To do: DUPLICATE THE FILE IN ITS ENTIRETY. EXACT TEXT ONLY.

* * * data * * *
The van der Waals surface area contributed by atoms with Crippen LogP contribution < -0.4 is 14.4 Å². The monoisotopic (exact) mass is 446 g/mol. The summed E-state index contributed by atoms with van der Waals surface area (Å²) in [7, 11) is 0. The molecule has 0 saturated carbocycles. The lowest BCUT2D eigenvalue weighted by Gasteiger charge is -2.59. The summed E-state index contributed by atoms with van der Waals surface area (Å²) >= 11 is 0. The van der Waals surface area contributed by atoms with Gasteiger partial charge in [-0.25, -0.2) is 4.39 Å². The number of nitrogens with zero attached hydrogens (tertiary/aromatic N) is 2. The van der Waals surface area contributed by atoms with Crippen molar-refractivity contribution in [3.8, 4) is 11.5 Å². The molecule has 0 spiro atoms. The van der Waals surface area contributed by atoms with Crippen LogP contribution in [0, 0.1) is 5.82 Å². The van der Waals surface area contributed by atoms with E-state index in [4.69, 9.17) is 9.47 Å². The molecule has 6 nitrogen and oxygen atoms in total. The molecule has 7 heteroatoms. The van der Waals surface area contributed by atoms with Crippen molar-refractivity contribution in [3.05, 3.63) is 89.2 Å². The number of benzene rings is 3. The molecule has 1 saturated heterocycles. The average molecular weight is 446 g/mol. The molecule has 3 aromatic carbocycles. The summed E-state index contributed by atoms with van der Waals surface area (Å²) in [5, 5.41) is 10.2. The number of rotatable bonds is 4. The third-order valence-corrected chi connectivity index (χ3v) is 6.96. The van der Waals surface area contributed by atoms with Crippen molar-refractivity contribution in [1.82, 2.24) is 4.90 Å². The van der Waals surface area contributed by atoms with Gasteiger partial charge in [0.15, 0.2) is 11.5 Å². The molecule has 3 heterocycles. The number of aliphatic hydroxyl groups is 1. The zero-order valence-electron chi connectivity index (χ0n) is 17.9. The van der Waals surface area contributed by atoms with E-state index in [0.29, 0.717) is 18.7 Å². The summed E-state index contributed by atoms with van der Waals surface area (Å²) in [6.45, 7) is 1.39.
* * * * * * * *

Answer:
The van der Waals surface area contributed by atoms with Crippen LogP contribution < -0.4 is 14.4 Å². The monoisotopic (exact) mass is 446 g/mol. The summed E-state index contributed by atoms with van der Waals surface area (Å²) in [7, 11) is 0. The molecule has 0 saturated carbocycles. The lowest BCUT2D eigenvalue weighted by Gasteiger charge is -2.59. The summed E-state index contributed by atoms with van der Waals surface area (Å²) >= 11 is 0. The van der Waals surface area contributed by atoms with Gasteiger partial charge in [-0.25, -0.2) is 4.39 Å². The number of nitrogens with zero attached hydrogens (tertiary/aromatic N) is 2. The van der Waals surface area contributed by atoms with Crippen molar-refractivity contribution in [3.8, 4) is 11.5 Å². The molecule has 0 spiro atoms. The van der Waals surface area contributed by atoms with Crippen LogP contribution in [0, 0.1) is 5.82 Å². The van der Waals surface area contributed by atoms with E-state index in [4.69, 9.17) is 9.47 Å². The molecule has 6 nitrogen and oxygen atoms in total. The molecule has 7 heteroatoms. The van der Waals surface area contributed by atoms with Crippen molar-refractivity contribution in [3.05, 3.63) is 89.2 Å². The number of benzene rings is 3. The molecule has 1 saturated heterocycles. The average molecular weight is 446 g/mol. The molecule has 3 aromatic carbocycles. The summed E-state index contributed by atoms with van der Waals surface area (Å²) in [5, 5.41) is 10.2. The number of rotatable bonds is 4. The third-order valence-corrected chi connectivity index (χ3v) is 6.96. The van der Waals surface area contributed by atoms with Crippen molar-refractivity contribution in [1.82, 2.24) is 4.90 Å². The van der Waals surface area contributed by atoms with Gasteiger partial charge in [0.15, 0.2) is 11.5 Å². The molecule has 3 heterocycles. The number of aliphatic hydroxyl groups is 1. The zero-order valence-electron chi connectivity index (χ0n) is 17.9. The van der Waals surface area contributed by atoms with E-state index in [0.29, 0.717) is 18.7 Å². The summed E-state index contributed by atoms with van der Waals surface area (Å²) in [6.45, 7) is 1.39.